No respite for the metal packaging industry

The 10,000-crore metal packaging industry of India, which has already been in a tight spot as they have hardly any option left to secure raw material as most of the global players and suppliers of tinplate/ tin-free steel have preferred to keep out India from supplying raw material in the wake of imposition of BIS standards which will be effective from 17 April 2021.

17 Apr 2021 | By WhatPackaging? Team

Also, the rising cases of Covid-19 and possibilities of lockdown and short working hours due to curfew have further pushed the industry in the dark. Over and above, the forceful implementation of BIS standard on import of tin plate is a stumbling block for the metal packaging industry which may lead to complete shutdown of the industry.

Despite repetitive representation and meeting with concerned ministry and department, there seems to be no relief for industry, which is largely operating under MSME sector. Net impact would be exorbitant increase of prices of packaging material, especially for pharma, food and beverages. Another setback would be shutting down of small units and ultimately job losses.

The tin containers and closures are mostly used for packing of edible and non-edible products. The tin-free steel is majorly used to manufacture closures, crowns, and components etc used to seal bottles for soft drinks, beer, juices and flavored milk, etc.

This industry which is largely dependent upon the import of tinplate/ tin-free steel from various countries is under tremendous pressure with the shortage of raw material and the prices have escalated more than 35% already with an indication that it is likely to increase further. Apart from prices, other major issue of concern is availability of material as domestic supply is not geared up to meet domestic demand.

As per the report of Industry body, PHDCCI, steel and steel products QCO will restrict the supply of input materials to crucial industries such as tin can making industry, metal packaging industry and processed food industry which is not in the wider interest of the nation considering the food loss is already up to 30% in the country. Therefore any move to ban imports of such material will result in production shortage, significant loss of job opportunities especially in the micro, small and medium enterprises (MSMEs) sector as well as lead to increase in defaults to banks.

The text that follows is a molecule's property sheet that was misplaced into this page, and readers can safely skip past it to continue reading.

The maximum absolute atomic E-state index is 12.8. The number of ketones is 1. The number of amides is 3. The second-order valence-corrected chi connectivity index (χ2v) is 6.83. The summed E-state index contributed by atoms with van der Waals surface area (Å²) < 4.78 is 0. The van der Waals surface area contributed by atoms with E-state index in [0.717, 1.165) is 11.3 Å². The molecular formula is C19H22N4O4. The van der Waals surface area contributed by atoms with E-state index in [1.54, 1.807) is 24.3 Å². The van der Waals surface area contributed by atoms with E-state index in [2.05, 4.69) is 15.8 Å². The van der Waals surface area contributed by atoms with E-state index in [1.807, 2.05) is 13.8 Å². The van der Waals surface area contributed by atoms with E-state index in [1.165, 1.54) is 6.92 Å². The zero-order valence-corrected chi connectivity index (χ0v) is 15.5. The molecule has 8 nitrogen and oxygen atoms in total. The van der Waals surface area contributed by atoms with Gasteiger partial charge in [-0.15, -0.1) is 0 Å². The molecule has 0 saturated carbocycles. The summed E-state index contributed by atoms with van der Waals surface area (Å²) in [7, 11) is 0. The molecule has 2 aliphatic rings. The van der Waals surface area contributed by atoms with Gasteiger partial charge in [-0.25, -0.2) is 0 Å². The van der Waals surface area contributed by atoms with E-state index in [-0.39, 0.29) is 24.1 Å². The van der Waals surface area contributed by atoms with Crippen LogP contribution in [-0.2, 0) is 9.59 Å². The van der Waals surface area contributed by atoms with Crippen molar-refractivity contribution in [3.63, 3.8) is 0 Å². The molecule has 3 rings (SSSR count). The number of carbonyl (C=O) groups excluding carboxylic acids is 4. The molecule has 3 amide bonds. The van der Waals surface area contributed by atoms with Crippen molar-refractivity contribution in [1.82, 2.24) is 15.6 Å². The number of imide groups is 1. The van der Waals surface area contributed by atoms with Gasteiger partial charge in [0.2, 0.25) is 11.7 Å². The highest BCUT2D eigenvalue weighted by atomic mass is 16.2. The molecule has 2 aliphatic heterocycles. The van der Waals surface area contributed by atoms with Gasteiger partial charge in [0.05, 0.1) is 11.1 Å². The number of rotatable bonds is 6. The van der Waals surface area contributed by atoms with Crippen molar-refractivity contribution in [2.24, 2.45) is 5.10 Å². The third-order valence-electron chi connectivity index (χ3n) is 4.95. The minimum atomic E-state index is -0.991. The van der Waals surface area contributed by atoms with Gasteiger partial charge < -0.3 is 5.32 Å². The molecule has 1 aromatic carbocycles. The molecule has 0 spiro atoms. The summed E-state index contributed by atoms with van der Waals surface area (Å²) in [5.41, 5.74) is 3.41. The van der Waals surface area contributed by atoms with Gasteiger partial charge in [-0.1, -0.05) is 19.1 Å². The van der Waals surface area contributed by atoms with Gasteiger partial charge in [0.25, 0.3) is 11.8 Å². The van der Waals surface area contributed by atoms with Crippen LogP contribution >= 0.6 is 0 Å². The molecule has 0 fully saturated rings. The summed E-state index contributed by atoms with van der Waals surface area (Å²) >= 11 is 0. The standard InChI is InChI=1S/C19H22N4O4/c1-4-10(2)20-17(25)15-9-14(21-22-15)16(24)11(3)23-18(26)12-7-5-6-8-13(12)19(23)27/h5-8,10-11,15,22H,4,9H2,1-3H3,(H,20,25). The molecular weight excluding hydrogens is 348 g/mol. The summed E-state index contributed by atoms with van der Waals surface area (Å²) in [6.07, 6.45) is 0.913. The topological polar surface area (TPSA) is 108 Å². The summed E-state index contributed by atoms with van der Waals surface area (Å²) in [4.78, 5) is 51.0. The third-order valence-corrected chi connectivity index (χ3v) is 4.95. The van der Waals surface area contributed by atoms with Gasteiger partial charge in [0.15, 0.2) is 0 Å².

India’s primary organisation that represents the interests of companies involved in the production of metal containers, packaging and allied components, Metal Container Manufacturers’ Association (MCMA), has urged the government to put on hold the implementation of steel and steel products Quality Control Order dated 17 July, 2020. The association has requested the ministry of steel to postpone the implementation of the QCO till sufficient quantity of tinplate/ tin-free steel is produced locally to meet the industries' demand of 700,000-tonnes per annum as the industry is already under the pressure due to the second wave of the pandemic with lockdown being implemented in few states will only worsen the situation.

The association has also requested the ministry of steel to allow use of equivalent ISO certified materials in addition to BIS certified material. MCMA requested from the ministry to allow the use of materials which are aligned to ISO. The same has been included in FSSAI order and also recommended by the ministry of micro, small & medium enterprises.

Following representations by the MCMA, the government had postponed it till 17 April 2021 but the industry has sought time till March 2022 so that issues affecting survival of metal packaging industry can be discussed again with the government in order to resolve this issue.

Due to the unprecedented situation imposed by the spread of Covid-19 with ban on international travel as well as fear in the minds of people, the foreign tinplate mills are unlikely to get the relevant BIS licences. Furthermore, the cost for getting such licenses and the fees payable to BIS would potentially be included in the selling price being charged from the businesses, thereby, raising their landed prices and requirement of more funds at a time when trade and industry is already struggling to reset their wheels and is facing liquidity constraints.

Similar kinds of Quality Control orders had been issued earlier also in 2008, 2015 and 2017 but keeping in mind the demand supply gap, practical difficulties in implementation and requirement of the MSME sector, particularly in the metal packaging, the government withdrew the draft quality control order on tinplate/ tin free steel. The situation has not changed since then. There is still a demand supply gap of 250,000 tonnes per annum and the industry mainly continues to be in the MSME sector. Therefore, MCMA once again suggested that the QCO dated 17 July 2020 on tinplate/ tin-free steel and the products should be withdrawn completely.